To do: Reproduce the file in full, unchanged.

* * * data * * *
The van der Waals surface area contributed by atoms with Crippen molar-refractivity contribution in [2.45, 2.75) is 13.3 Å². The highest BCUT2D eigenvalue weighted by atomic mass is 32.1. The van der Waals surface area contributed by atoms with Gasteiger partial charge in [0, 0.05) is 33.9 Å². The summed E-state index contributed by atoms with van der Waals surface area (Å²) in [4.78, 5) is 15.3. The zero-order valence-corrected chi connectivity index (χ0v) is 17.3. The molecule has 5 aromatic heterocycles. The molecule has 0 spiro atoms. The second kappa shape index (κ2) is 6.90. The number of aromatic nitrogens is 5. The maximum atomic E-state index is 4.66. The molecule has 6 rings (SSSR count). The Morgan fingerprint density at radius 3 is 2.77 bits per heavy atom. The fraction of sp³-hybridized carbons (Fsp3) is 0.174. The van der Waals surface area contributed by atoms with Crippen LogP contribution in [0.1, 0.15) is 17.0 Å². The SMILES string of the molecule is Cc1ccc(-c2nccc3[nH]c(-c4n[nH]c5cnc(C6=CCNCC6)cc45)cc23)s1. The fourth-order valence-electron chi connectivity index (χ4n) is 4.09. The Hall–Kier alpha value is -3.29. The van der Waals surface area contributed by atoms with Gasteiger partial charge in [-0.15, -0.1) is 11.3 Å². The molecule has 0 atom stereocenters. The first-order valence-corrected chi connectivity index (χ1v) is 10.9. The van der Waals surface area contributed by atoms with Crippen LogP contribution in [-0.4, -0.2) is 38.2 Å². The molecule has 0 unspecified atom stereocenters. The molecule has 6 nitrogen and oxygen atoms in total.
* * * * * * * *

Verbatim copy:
The van der Waals surface area contributed by atoms with Crippen molar-refractivity contribution in [2.45, 2.75) is 13.3 Å². The highest BCUT2D eigenvalue weighted by atomic mass is 32.1. The van der Waals surface area contributed by atoms with Gasteiger partial charge in [0, 0.05) is 33.9 Å². The summed E-state index contributed by atoms with van der Waals surface area (Å²) in [4.78, 5) is 15.3. The zero-order valence-corrected chi connectivity index (χ0v) is 17.3. The molecule has 5 aromatic heterocycles. The molecule has 0 spiro atoms. The second kappa shape index (κ2) is 6.90. The number of aromatic nitrogens is 5. The maximum atomic E-state index is 4.66. The molecule has 6 rings (SSSR count). The Morgan fingerprint density at radius 3 is 2.77 bits per heavy atom. The fraction of sp³-hybridized carbons (Fsp3) is 0.174. The van der Waals surface area contributed by atoms with Crippen LogP contribution in [0.1, 0.15) is 17.0 Å². The SMILES string of the molecule is Cc1ccc(-c2nccc3[nH]c(-c4n[nH]c5cnc(C6=CCNCC6)cc45)cc23)s1. The fourth-order valence-electron chi connectivity index (χ4n) is 4.09. The Hall–Kier alpha value is -3.29. The van der Waals surface area contributed by atoms with Gasteiger partial charge in [-0.15, -0.1) is 11.3 Å². The molecule has 0 atom stereocenters. The first-order valence-corrected chi connectivity index (χ1v) is 10.9. The van der Waals surface area contributed by atoms with Crippen LogP contribution in [-0.4, -0.2) is 38.2 Å². The molecule has 0 unspecified atom stereocenters. The molecule has 6 nitrogen and oxygen atoms in total.